Abstract: Aqueous solutions of a commercial sample of hydrophobically modified ethyl hydroxyethyl cellulose (HC, Mw=100 kg/mol, nonylphenol substitution ca. 1.7 mole %) were studied with respect to their demixing behaviour and flow characteristics. Phase separation temperatures were measured turbidimetrically and by determining the first discernible macroscopic phase separation. In some cases demixing was also monitored viscometrically. Phase volume ratios yielded a critical polymer concentration of 1.87 wt% HC (displaced considerably out of the minimum of the demixing curve towards higher polymer concentrations) and a lower critical solution temperature (LCST) of 47°C. Model calculations of the spinodal curve indicate a moderately exothermal heat of mixing. This conclusion is backed by the intrinsic viscosities determined from 25 to 55°C. In this T-range [h] falls in a sigmoidal manner to approximately one forth of its value at the lowest temperature (430 mL/g). In spite of short, stiff chains and high dilution (max. 2.5 wt% HC) these liquids have a highly developed tendency of shear thinning. Furthermore, they exhibit an uncommonly large critical excess viscosity and the dependencies of the zero shear viscosities on composition and temperature show several peculiarities. All these findings and the observed shear induced expansion of the homogenous region by more than 5°C are explained consistently in terms of long-lived clusters between the hydrophobic entities of HC established under equilibrium conditions.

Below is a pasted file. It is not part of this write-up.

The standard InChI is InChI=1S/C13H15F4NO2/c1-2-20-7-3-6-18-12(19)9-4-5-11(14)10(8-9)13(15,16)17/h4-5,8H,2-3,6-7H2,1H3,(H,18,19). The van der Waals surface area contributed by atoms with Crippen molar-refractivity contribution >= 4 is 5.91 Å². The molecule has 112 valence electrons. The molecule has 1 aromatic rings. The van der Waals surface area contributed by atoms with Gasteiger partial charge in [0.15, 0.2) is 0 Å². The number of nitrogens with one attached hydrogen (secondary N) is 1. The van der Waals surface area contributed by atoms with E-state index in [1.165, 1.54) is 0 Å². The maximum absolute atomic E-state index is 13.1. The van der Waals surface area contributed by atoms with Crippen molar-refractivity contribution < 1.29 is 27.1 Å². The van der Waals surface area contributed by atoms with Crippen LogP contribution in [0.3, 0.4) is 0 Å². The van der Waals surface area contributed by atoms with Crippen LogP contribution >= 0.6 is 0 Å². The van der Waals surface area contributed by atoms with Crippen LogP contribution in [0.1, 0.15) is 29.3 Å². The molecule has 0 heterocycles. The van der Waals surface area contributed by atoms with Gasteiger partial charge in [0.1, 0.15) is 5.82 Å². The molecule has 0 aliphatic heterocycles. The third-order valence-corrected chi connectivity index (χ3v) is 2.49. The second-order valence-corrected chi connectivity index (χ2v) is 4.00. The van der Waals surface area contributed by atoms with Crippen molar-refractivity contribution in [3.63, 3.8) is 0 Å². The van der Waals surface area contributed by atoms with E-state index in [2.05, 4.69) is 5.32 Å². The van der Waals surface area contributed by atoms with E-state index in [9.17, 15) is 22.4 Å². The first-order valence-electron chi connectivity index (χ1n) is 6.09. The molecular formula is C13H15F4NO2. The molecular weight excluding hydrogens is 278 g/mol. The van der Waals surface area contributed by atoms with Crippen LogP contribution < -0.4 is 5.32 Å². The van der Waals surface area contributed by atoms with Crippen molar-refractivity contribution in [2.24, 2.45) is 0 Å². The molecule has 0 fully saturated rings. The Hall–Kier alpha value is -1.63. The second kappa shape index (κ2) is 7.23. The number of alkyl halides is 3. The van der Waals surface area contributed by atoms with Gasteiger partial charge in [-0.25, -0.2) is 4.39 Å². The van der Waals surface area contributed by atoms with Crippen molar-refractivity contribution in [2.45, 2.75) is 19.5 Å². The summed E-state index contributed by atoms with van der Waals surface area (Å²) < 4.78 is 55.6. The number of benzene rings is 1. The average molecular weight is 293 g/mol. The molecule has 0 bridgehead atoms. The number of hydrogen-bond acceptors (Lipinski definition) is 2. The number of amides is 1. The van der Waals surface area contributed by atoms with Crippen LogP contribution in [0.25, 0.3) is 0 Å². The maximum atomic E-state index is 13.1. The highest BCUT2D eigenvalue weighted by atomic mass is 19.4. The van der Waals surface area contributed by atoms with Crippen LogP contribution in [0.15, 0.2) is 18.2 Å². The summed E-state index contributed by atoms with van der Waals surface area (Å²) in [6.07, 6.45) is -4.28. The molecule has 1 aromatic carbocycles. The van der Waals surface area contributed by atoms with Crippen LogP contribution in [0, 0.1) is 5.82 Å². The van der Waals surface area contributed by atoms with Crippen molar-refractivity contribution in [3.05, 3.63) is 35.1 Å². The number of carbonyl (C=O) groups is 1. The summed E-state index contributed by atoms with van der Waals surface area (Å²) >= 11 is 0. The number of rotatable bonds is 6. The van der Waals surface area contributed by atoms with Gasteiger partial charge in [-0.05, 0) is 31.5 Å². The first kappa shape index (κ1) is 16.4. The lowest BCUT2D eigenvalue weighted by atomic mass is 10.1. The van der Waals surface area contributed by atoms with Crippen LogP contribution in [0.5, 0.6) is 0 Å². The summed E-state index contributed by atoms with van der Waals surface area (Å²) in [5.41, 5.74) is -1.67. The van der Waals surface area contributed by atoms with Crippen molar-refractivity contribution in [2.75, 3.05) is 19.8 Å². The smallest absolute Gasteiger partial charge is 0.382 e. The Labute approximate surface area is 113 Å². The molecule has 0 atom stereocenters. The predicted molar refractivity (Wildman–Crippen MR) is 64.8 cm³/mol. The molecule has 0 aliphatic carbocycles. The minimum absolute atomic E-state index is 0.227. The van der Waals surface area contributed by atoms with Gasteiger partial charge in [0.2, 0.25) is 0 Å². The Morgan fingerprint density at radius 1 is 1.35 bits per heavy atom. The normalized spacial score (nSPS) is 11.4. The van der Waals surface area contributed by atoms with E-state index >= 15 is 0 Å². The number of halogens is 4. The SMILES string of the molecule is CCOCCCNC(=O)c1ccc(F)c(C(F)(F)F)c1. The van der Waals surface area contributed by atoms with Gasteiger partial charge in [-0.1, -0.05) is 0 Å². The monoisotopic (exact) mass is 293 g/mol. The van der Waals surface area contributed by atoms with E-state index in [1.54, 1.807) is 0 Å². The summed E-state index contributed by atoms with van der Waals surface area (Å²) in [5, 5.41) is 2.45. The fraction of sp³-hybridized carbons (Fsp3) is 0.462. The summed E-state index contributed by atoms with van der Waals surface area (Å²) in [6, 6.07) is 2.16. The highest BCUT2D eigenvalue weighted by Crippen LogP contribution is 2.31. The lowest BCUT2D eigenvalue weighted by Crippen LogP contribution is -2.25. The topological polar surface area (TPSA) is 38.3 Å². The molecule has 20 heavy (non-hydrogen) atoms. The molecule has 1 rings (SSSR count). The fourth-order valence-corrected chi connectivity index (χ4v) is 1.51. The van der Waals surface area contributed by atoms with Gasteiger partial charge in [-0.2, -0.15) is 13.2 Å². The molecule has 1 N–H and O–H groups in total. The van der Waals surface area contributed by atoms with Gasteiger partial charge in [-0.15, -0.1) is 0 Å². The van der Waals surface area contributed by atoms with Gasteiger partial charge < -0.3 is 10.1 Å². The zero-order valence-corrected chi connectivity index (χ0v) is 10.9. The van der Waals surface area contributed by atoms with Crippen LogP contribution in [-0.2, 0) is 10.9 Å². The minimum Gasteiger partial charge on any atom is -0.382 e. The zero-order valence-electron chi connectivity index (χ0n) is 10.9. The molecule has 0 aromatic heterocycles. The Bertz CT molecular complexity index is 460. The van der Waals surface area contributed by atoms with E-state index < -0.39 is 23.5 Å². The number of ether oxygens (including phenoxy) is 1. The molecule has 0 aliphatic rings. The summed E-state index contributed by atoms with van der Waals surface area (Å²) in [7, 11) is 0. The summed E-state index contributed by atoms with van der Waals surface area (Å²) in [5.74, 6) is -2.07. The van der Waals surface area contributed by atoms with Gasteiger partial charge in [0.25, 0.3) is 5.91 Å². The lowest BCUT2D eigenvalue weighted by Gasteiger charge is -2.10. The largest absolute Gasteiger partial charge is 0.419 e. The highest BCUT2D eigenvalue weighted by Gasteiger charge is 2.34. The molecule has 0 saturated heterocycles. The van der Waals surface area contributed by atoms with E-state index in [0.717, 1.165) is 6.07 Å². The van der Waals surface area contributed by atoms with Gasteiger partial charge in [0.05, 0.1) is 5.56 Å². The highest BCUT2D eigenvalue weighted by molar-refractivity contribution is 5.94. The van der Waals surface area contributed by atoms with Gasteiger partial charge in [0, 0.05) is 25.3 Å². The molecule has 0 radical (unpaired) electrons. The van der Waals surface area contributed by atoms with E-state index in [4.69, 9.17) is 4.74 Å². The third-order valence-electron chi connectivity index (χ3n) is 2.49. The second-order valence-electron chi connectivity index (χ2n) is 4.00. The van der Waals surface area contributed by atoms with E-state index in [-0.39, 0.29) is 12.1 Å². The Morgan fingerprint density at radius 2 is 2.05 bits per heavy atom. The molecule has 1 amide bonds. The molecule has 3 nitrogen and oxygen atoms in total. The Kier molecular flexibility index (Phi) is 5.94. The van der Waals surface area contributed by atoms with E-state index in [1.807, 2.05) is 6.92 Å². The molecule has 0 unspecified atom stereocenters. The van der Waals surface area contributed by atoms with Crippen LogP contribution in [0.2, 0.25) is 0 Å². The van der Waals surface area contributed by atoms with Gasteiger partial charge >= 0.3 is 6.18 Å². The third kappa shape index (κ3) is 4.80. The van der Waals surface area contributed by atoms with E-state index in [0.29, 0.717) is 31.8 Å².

preprint number: 200